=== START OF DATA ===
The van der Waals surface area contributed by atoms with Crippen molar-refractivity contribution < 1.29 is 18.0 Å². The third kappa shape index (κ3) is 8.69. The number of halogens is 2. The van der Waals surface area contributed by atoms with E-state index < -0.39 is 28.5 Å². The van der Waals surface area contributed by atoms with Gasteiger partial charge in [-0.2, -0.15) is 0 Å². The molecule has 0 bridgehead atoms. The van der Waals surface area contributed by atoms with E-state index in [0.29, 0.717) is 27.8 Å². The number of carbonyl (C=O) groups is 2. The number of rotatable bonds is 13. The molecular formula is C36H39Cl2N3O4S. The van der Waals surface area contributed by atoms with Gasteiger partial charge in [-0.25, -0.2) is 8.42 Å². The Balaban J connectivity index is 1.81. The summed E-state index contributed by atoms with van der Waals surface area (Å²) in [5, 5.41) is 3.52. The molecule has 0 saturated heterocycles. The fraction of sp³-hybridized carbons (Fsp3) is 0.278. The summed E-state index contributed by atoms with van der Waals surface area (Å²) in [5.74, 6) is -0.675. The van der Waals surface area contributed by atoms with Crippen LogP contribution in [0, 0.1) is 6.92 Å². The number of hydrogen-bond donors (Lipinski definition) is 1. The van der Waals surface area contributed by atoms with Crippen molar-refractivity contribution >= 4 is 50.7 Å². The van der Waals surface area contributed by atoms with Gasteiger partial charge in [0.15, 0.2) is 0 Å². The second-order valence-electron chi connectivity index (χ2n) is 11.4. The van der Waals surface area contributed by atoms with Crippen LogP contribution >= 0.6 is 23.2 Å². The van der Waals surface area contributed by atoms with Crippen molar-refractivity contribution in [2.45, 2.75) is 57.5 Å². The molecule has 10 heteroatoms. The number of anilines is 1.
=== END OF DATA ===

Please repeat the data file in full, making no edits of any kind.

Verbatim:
The van der Waals surface area contributed by atoms with Crippen molar-refractivity contribution < 1.29 is 18.0 Å². The third kappa shape index (κ3) is 8.69. The number of halogens is 2. The van der Waals surface area contributed by atoms with E-state index < -0.39 is 28.5 Å². The van der Waals surface area contributed by atoms with Gasteiger partial charge in [-0.2, -0.15) is 0 Å². The molecule has 0 bridgehead atoms. The van der Waals surface area contributed by atoms with E-state index in [0.29, 0.717) is 27.8 Å². The number of carbonyl (C=O) groups is 2. The number of rotatable bonds is 13. The molecular formula is C36H39Cl2N3O4S. The van der Waals surface area contributed by atoms with Gasteiger partial charge in [-0.25, -0.2) is 8.42 Å². The Balaban J connectivity index is 1.81. The summed E-state index contributed by atoms with van der Waals surface area (Å²) in [5, 5.41) is 3.52. The molecule has 0 saturated heterocycles. The fraction of sp³-hybridized carbons (Fsp3) is 0.278. The summed E-state index contributed by atoms with van der Waals surface area (Å²) in [5.74, 6) is -0.675. The van der Waals surface area contributed by atoms with Crippen LogP contribution in [0, 0.1) is 6.92 Å². The number of hydrogen-bond donors (Lipinski definition) is 1. The van der Waals surface area contributed by atoms with Crippen molar-refractivity contribution >= 4 is 50.7 Å². The van der Waals surface area contributed by atoms with Gasteiger partial charge in [0.15, 0.2) is 0 Å². The second-order valence-electron chi connectivity index (χ2n) is 11.4. The van der Waals surface area contributed by atoms with Crippen LogP contribution >= 0.6 is 23.2 Å². The van der Waals surface area contributed by atoms with Crippen molar-refractivity contribution in [2.45, 2.75) is 57.5 Å². The molecule has 10 heteroatoms. The number of anilines is 1.